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New federalism promise recedes on falling wave of state asset sales

The NSW Baird government is relying on asset sales to fund infrastructure, but all state governments have a revenue problem. AAP/Dan Himbrechts

The fiscal relationship between the Commonwealth and the states in Australia’s federal system is unsustainable in the long term. That statement has been difficult to deny ever since the 1940s, when Canberra took over income tax from the states in order to pay for the war, and then refused to hand it back.

Since then all the states have muddled on, year after year, without effective control over their finances, and depending on the generosity of the Commonwealth in order to survive. The latest NSW budget, handed down by the Baird government so soon after the Abbott version, is just one illustration.

In principle the states have a revenue problem. Money comes in from a share of the GST, from extra grants for specific purposes from Canberra, and from various taxes and charges such as land taxes, stamp duty, car registration and public transport charges. Most states can keep things ticking over with this regime by constantly looking to trim expenditure and cut services. However, anything that needs a large chunk of capital, such as new infrastructure, needs the help of Canberra.

More significantly, the maintenance of old infrastructure, such as the existing railway system, or modernising old hospitals and schools, needs constant injections of capital, but tends to be a low priority for governments at both levels.

That is just postponing a problem till the crisis hits. The Abbott federal budget signalled the states will need to become more self reliant. Quite simply, they can’t. Well, at least not without the loss of services that citizens have come to expect – and vote for.

Selling the family silver

Where to get more capital? Of course the states can always borrow, but, although our levels of government debt are low by international standards, they are high enough to cause some anxiety about servicing the interest payments, and besides, any borrowing needs the permission of the Loans Council where the voice of the Commonwealth is very strong.

In recent years state governments have been attracted to Public-Private Partnerships (PPPs) where they invite private enterprise to, for example, to put in the capital to build new roads or tunnels, and collect tolls from users.

Unfortunately, this means that governments lose control of the projects, and there have been a number of unfortunate PPP failures, prompting caution. Another recent solution at all levels has been to sell off government-owned enterprises to private enterprise. This promises an instant sugar hit of capital that can be used to pay for high ticket budget items.

The Baird government wants to sell off the remaining electricity power generation resources to pay for significant infrastructure spending. However, this means foregoing the income from those enterprises in the future, so is eroding the revenue base in the long term.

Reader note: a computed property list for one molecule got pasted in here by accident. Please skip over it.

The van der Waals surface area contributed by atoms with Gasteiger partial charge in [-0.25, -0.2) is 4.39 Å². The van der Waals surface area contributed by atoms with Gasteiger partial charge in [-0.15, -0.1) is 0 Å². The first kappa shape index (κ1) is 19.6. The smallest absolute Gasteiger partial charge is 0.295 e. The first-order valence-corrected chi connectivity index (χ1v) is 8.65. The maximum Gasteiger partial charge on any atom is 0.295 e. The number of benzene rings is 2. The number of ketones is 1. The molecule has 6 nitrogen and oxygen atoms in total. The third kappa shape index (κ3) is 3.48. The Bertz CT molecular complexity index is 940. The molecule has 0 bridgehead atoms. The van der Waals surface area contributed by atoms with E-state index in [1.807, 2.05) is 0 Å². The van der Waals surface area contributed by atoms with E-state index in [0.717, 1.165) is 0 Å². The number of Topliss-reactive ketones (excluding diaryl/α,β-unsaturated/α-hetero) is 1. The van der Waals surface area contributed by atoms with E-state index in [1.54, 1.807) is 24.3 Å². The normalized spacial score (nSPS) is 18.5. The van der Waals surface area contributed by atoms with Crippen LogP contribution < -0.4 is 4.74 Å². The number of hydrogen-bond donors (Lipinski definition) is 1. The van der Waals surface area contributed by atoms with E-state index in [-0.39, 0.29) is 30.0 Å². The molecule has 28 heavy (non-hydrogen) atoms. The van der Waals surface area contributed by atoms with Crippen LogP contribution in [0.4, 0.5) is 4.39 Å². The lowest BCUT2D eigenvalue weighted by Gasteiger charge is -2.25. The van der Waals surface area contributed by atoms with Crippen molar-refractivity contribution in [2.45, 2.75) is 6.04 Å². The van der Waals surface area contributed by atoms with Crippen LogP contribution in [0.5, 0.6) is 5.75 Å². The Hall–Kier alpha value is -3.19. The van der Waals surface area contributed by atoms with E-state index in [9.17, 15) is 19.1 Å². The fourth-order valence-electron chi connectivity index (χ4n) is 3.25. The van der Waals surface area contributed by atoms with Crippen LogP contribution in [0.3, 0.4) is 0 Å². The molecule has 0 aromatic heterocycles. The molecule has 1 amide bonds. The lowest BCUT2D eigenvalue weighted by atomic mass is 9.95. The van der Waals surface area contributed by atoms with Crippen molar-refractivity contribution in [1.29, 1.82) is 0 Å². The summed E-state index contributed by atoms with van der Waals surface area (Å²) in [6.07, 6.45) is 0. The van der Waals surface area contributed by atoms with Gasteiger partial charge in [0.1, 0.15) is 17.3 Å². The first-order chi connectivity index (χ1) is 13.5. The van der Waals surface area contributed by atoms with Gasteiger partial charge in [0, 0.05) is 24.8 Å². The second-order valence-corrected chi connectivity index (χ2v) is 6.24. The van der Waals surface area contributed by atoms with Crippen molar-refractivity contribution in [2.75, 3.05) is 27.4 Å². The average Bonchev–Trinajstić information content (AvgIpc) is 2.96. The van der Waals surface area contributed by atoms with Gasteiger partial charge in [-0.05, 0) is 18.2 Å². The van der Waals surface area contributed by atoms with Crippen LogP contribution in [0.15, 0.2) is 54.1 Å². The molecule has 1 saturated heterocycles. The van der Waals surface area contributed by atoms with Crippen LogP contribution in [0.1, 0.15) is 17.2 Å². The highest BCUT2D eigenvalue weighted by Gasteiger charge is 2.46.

One advantage that is often suggested is that private enterprise operates in a competitive environment, so there is likely to be some advantage to consumers in lower prices. Maybe, but we are nearing the time when the only resources left to sell off will be public schools and hospitals. Who would want to buy them? And if someone did buy them, consumers will pay more for their services.

The receding promise of “new federalism”

Most Commonwealth governments over the last half century have come to office with some promise of a “new federalism”. This has usually meant that states will be encouraged to give up some competencies in exchange for greater security in those that remain.

Robert Menzies took over the costs of university systems with the general agreement of the states; Tony Abbott wants to get rid of that burden, which is now completely beyond the power of the states. The Whitlam government introduced a comprehensive system of medical and hospital insurance, which successive governments have eroded, even though the states do not want to take up the slack.

The John Howard government wanted the states to abandon their power over industrial relations, while it introduced the GST, promising that a fair share would be returned to the states. The Rudd-Gillard governments tried to reinvigorate education funding with the Gonski education reforms, while the Abbott government wants to hand any such programs back to the states.

There are suggestions that Abbott will accommodate an increase in the rate of the GST, but only if the states will take the “blame” for it. As long as any “new federalism” is merely part of the short term policy of the incumbent Canberra government (of whatever colour) there is no future for this way of proceeding. Buck passing remains the dominant paradigm. Responsible government? Contemporary federalism means that governments at all levels are fundamentally irresponsible.

Reviving a healthy relationship

What can be done to revive a healthy federal relationship? Some people would like to abolish the States, but, as attractive as that idea may be in some respects, it is not going to happen short of a revolution. This is not a battle between Labor and the Coalition; any government in Canberra is reluctant to give further autonomy to the states and territories.

At some stage state premiers and treasurers are going to have to put aside party allegiances and differences to demand that Canberra recognise the problem and provide long term guarantees about which level of government has responsibility (and the money) for what. After all, that is no more than their predecessors in the 1890s thought that they were doing when they were writing the Australian Constitution.

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